The Road to Glory is another great aspect of this game. It allows you to create a High School prospect and pick the three college programs you'd love to get into. You set your player up based on home location, and it includes most local cities to the point that my son Aidan created himself as a QB for the school he plans on attending in high school next year, complete with Mascot accuracy and uniform colors. Truth be told, he had to put in the mascot and the colors, but the fact that the city was there made him excited about it. My wife even saw us setting it up and commented on the "hey, they have Brea? (her alma mater) Awesome.".

The schools you play in that mode are also fairly regionally accurate, at least by southern California standards. You play cities that make sense. The feature is fun and something that's brought my son to the game more than I expected. He can't wait to take his QB and put up another 450 yards to see what programs offer him scholarships. Unfortunately, the evolution of this aspect of the game is somewhat slow going, and I haven't had enough hands on time to take full advantage of it. In other words, I haven't gotten to draft day yet to see what the next step is, but I did manage to at least get a scholarship offer for my high schooler from ASU.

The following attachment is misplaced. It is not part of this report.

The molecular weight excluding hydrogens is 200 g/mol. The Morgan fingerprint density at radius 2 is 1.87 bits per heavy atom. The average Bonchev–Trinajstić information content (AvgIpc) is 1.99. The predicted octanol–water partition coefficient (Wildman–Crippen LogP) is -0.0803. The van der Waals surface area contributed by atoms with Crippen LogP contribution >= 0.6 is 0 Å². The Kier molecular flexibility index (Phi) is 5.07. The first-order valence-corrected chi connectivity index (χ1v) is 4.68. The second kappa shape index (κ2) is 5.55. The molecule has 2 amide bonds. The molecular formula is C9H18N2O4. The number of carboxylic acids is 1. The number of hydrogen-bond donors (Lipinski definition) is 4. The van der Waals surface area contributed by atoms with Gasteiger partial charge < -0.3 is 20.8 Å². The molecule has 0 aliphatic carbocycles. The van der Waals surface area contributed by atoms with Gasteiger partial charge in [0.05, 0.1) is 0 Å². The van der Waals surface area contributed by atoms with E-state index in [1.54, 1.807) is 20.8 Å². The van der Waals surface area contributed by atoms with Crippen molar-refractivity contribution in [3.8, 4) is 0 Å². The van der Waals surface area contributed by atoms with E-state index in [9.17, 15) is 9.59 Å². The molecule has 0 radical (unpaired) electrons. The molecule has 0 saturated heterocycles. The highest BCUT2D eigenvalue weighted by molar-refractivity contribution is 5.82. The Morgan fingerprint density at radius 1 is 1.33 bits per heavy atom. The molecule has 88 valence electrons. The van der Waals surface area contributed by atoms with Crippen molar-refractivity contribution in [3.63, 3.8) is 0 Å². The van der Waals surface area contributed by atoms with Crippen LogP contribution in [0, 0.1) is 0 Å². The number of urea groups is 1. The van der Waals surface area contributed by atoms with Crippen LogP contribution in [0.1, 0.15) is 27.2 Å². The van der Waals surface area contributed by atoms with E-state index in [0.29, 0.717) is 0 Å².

Road to Glory mode also allows you to choose the college path of some great athletes in the Heisman Challenge component, going over key games and moments from past Heisman trophy winners. Taking control of the diminutive Doug Flutie as he leads his team into battle is pretty cool.

Outside of the game play modes, there's also the Nike Skills Trainer learning mode, allowing players the ability to go practice specific aspects of the game. I usually don't use these modes in sports games, but I found myself getting sacked or not picking up the blitz on a lot of option plays, so I honed my skills on the option and got a little bit better. This mode hasn't changed much, but it’s definitely more useful than I expected.

All in all, with the new physics engine and the overall game play, coupled with the newer navigation and subtle little in-game tweaks, I think EA has really taken steps in the right direction with this title. It will probably be more of a daily driver for me than I expected, and it's definitely made my son a college football fan. For a game that, for all intents and purposes, ends up being the minor league version of Madden every season, I think EA has gone out with a bang on this title, and it leads to some hope and optimism for sports games on the Xbox One. Nicely done, EA.

Keep up the good work. I can't wait to see what the Xbox One hardware brings to game from the AI and Physics perspective, but if Infinity 2 is any inclination, I think we'll all be very pleasantly surprised.

Overall: 8.5 / 10
Gameplay: 8.5 / 10
Visuals: 8.3 / 10
Sound: 8.7 / 10